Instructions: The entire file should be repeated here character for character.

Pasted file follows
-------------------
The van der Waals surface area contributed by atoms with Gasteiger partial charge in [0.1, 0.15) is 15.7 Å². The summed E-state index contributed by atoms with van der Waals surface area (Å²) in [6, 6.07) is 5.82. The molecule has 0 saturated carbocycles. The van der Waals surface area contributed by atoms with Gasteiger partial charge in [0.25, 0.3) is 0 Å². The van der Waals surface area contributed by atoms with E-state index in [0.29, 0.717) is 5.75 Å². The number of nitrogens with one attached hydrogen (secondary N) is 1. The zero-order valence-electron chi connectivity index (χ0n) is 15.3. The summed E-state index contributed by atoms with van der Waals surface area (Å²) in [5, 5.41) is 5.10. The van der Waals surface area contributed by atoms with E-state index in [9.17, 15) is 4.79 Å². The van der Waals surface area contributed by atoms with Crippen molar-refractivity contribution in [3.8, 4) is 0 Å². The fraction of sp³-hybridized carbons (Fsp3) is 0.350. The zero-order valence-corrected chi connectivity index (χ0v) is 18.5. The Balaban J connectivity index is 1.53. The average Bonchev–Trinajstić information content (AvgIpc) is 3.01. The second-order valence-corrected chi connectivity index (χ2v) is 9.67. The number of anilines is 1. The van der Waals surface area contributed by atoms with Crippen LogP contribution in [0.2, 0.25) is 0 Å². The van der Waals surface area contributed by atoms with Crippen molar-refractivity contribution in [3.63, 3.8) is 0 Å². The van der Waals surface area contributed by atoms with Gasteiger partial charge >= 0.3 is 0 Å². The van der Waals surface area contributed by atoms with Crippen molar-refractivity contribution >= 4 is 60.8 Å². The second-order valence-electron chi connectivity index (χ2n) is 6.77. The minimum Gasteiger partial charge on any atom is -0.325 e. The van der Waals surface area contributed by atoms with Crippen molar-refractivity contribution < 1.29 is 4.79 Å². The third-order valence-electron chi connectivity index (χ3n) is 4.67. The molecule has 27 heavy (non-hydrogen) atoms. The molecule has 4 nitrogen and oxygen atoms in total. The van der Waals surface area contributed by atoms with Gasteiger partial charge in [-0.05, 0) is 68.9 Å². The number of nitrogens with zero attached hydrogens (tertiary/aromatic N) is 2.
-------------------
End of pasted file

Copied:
The van der Waals surface area contributed by atoms with Gasteiger partial charge in [0.1, 0.15) is 15.7 Å². The summed E-state index contributed by atoms with van der Waals surface area (Å²) in [6, 6.07) is 5.82. The molecule has 0 saturated carbocycles. The van der Waals surface area contributed by atoms with Gasteiger partial charge in [0.25, 0.3) is 0 Å². The van der Waals surface area contributed by atoms with E-state index in [0.29, 0.717) is 5.75 Å². The number of nitrogens with one attached hydrogen (secondary N) is 1. The zero-order valence-electron chi connectivity index (χ0n) is 15.3. The summed E-state index contributed by atoms with van der Waals surface area (Å²) in [5, 5.41) is 5.10. The van der Waals surface area contributed by atoms with E-state index in [9.17, 15) is 4.79 Å². The van der Waals surface area contributed by atoms with Crippen molar-refractivity contribution in [3.8, 4) is 0 Å². The fraction of sp³-hybridized carbons (Fsp3) is 0.350. The zero-order valence-corrected chi connectivity index (χ0v) is 18.5. The Balaban J connectivity index is 1.53. The average Bonchev–Trinajstić information content (AvgIpc) is 3.01. The second-order valence-corrected chi connectivity index (χ2v) is 9.67. The number of anilines is 1. The van der Waals surface area contributed by atoms with Crippen LogP contribution in [0.2, 0.25) is 0 Å². The van der Waals surface area contributed by atoms with Crippen molar-refractivity contribution in [3.63, 3.8) is 0 Å². The van der Waals surface area contributed by atoms with Gasteiger partial charge >= 0.3 is 0 Å². The van der Waals surface area contributed by atoms with Crippen molar-refractivity contribution >= 4 is 60.8 Å². The second-order valence-electron chi connectivity index (χ2n) is 6.77. The minimum Gasteiger partial charge on any atom is -0.325 e. The van der Waals surface area contributed by atoms with Crippen molar-refractivity contribution < 1.29 is 4.79 Å². The third-order valence-electron chi connectivity index (χ3n) is 4.67. The molecule has 27 heavy (non-hydrogen) atoms. The molecule has 4 nitrogen and oxygen atoms in total. The van der Waals surface area contributed by atoms with Gasteiger partial charge in [-0.05, 0) is 68.9 Å². The number of nitrogens with zero attached hydrogens (tertiary/aromatic N) is 2.